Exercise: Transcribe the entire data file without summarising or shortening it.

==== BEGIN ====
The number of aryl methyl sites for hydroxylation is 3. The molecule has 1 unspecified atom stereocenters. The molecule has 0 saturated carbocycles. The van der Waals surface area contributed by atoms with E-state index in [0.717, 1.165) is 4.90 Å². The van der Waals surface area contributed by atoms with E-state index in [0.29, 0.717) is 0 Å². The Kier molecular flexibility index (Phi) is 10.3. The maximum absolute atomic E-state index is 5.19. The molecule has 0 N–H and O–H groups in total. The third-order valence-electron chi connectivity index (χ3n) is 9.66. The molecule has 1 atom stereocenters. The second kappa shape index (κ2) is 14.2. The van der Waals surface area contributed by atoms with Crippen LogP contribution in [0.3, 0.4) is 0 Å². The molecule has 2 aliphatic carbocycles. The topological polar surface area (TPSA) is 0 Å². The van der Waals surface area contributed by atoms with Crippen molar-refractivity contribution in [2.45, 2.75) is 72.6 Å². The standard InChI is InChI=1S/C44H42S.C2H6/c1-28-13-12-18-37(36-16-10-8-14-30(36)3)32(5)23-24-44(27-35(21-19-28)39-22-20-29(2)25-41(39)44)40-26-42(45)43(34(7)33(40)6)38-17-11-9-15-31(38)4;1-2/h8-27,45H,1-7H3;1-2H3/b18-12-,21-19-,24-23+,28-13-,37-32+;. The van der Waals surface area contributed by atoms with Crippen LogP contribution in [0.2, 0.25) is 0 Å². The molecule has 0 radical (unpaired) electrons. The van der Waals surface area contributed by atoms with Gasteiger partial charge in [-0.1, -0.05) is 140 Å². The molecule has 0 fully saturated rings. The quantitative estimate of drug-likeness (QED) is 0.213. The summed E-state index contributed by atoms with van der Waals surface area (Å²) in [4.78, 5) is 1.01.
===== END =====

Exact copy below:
The number of aryl methyl sites for hydroxylation is 3. The molecule has 1 unspecified atom stereocenters. The molecule has 0 saturated carbocycles. The van der Waals surface area contributed by atoms with E-state index in [0.717, 1.165) is 4.90 Å². The van der Waals surface area contributed by atoms with E-state index in [0.29, 0.717) is 0 Å². The Kier molecular flexibility index (Phi) is 10.3. The maximum absolute atomic E-state index is 5.19. The molecule has 0 N–H and O–H groups in total. The third-order valence-electron chi connectivity index (χ3n) is 9.66. The molecule has 1 atom stereocenters. The second kappa shape index (κ2) is 14.2. The van der Waals surface area contributed by atoms with Crippen LogP contribution in [0.3, 0.4) is 0 Å². The molecule has 2 aliphatic carbocycles. The topological polar surface area (TPSA) is 0 Å². The van der Waals surface area contributed by atoms with Crippen molar-refractivity contribution in [2.45, 2.75) is 72.6 Å². The standard InChI is InChI=1S/C44H42S.C2H6/c1-28-13-12-18-37(36-16-10-8-14-30(36)3)32(5)23-24-44(27-35(21-19-28)39-22-20-29(2)25-41(39)44)40-26-42(45)43(34(7)33(40)6)38-17-11-9-15-31(38)4;1-2/h8-27,45H,1-7H3;1-2H3/b18-12-,21-19-,24-23+,28-13-,37-32+;. The van der Waals surface area contributed by atoms with Crippen LogP contribution in [0.2, 0.25) is 0 Å². The molecule has 0 radical (unpaired) electrons. The van der Waals surface area contributed by atoms with Gasteiger partial charge in [-0.1, -0.05) is 140 Å². The molecule has 0 fully saturated rings. The quantitative estimate of drug-likeness (QED) is 0.213. The summed E-state index contributed by atoms with van der Waals surface area (Å²) in [4.78, 5) is 1.01.